Greensburg — As a Daily News writer, I work hard not to inject my opinions or personal biases into the stories I cover and write about.
That’s easier accomplished with certain stories than with others, but I believe I’ve largely — though certainly not flawlessly — been successful at doing so during my time here.
The recent (and latest) school massacre in Newtown, Conn., however, is sufficient occasion, I think — if only briefly — to shed my objectivity and make my opinions on this terrible, unspeakable evil public.
It’s not hard to guess that said opinions revolve around guns, their role in society and, more specifically, gun control.
Mind you, my intention isn’t to preach, and it’s certainly not to climb atop a soapbox and pound away at or belittle people with differing opinions (I realize you’re the majority in Decatur County). Those approaches to such emotionally-charged issues rarely — if ever — accomplish anything anyway.
No, my goal is simply to start a dialogue, to get people talking about — and thinking about — guns and gun violence in this country and to perhaps stimulate readers to consider the issue from new angles.
Why, you might ask, if I work so hard to be objective, would I decide now, on such a volatile issue, to risk reader trust?
I can answer that question only by describing my own reaction to the horror of Dec. 14.
The president summarized my feelings best, I think, when, upon addressing the nation, he said, “These were our children.”
To be sure, these 20, aged 6-and-7-year-old innocent little boys and girls weren’t from Decatur County or even from Indiana. Neither was any of them, that I’m aware of, related to anyone in Decatur County.
But they were from America.
That may sound overly simplistic, but these were the sons and daughters of every community in this country — large and small, affluent, middle class or poor, urban or rural. These precious little lives were part of the same America that binds each of us, to varying degrees, in common experience as citizens of this great nation.
They were just at the outset, these young lives, seemingly headed down the same path each of us is set upon merely by being born in this great land: Life, liberty and the pursuit of happiness.
Then the unthinkable happened, and 20 young lives are simply gone, their pieces of the American dream forever unrealized.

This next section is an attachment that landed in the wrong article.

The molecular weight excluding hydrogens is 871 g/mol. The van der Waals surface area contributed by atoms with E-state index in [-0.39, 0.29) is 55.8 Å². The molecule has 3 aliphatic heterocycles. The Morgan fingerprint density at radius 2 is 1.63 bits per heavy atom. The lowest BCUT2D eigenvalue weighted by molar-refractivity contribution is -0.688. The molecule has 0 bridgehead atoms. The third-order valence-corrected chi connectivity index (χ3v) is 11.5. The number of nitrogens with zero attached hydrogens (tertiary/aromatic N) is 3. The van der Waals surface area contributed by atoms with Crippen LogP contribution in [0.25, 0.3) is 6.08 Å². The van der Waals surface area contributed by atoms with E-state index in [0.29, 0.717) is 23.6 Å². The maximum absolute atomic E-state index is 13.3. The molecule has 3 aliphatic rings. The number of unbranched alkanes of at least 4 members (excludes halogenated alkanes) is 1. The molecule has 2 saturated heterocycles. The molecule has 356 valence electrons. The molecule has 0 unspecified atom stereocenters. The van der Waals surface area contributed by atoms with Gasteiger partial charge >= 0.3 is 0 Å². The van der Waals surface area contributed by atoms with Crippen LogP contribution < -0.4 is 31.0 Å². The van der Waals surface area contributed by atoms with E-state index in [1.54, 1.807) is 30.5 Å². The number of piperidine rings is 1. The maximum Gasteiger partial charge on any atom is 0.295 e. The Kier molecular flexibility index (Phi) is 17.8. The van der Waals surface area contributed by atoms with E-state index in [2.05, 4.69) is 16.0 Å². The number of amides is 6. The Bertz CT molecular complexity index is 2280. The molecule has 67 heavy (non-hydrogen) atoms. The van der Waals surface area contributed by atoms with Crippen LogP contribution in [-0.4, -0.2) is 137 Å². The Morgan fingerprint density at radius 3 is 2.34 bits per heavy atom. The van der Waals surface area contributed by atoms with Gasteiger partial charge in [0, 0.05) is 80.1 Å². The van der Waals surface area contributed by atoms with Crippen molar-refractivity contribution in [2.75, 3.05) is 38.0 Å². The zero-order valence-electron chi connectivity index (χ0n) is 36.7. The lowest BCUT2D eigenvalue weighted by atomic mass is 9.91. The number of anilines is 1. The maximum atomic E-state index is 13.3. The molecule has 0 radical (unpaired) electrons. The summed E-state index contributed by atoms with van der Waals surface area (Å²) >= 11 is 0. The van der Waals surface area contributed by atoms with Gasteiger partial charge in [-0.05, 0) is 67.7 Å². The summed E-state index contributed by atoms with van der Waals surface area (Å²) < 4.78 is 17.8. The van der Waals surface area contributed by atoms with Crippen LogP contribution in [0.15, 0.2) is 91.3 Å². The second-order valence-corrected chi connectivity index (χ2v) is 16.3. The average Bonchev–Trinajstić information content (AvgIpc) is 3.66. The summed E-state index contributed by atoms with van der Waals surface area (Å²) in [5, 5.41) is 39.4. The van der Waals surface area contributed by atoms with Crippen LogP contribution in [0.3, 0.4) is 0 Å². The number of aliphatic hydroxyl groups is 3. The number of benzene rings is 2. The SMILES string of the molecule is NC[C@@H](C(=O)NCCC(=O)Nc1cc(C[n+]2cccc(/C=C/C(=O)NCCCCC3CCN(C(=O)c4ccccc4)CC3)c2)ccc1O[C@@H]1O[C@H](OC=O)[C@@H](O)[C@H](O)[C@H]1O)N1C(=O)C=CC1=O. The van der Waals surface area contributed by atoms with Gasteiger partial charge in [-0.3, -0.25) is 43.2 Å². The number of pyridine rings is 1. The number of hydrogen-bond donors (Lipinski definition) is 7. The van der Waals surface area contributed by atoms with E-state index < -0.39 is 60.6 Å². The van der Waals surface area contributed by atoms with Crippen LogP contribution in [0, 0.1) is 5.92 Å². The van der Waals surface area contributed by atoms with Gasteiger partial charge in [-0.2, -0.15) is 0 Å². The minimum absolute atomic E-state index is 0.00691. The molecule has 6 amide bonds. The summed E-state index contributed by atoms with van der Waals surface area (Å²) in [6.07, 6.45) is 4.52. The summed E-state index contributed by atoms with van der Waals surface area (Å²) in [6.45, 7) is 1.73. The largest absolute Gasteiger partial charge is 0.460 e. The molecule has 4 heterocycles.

Those were pieces of MY American dream, too. And yours.
Those deaths represent further cracks in our collective illusion of a safe, rational society wherein we can keep our children safe; another crack in the illusion that it can’t happen here — or anywhere else in America, for that matter.
So while these children weren’t mine by kin or acquaintance, they were indeed MY children, and their deaths affected more profoundly than I would’ve guessed.
I know; I know. No matter how eloquent my words or impassioned my plea, I’ve already lost some of you with two little words I used near the beginning of this piece: Gun control.
For those still with me, let me assure you (or, at least, TRY to assure you), that I’m not advocating against law-abiding Americans out to “bag a buck” (or whatever woodland creature of your choice) or the average Jane or Joe protecting themselves or their families with a licensed, responsibly-owned handgun or hunting rifle.
No, I’m talking to semi-automatic- and fully-automatic weapons advocates — all you believers in the right to own clips with enough ammo and weapons with sufficient firing rates to mow down a herd of elephants — or two classrooms full of innocent children — in a matter of minutes.
A few days after the Dec. 14 tragedy, during a conversation with a staunchly pro-gun Decatur Countian, I asked if he might feel differently about gun control for semi- and fully-automatic weapons if one of his own grandchildren had been among the Newtown victims.
I suppose such a question might sound snotty or condescending, but I certainly didn’t ask the question in that spirit, and I certainly hope this person didn’t take the query as such.
No, I asked the question then — as I ask it here — out of a genuine sense of curiosity and perplexity.
I honestly don’t understand how a rational society who loves its children and values human life above all else can support allowing these weapons to be available to civilians — to people with no military training whatsoever, many of whom have absolutely zero qualification for owning and using such weapons other than having passed a background check.
Why does the general public need such weapons? Is there some government coup or imminent civil war in the works of which I’m not aware? What other use for weapons whose sole purpose is to kill as many human beings in as short a time as possible?
I’m also bothered by the so-called “gun show loophole.”
According to an article at about.com (http://civilliberty.about.com/od/guncontrol/a/Gun-Shows.htm): “In 33 states, private gun owners are not restricted from selling guns at gun shows. Buyers who purchase guns from individuals are not required to submit to the federal background checks in place for licensed dealers.”
What this means is that if Joe or Jane-Q-Public attend a gun show with one or more guns to sell, he or she is free to sell those weapons without performing the required background checks that vendors with a Federal Firearms License are required to perform.
Contact: Rob Cox at 812-663-3111 x7011.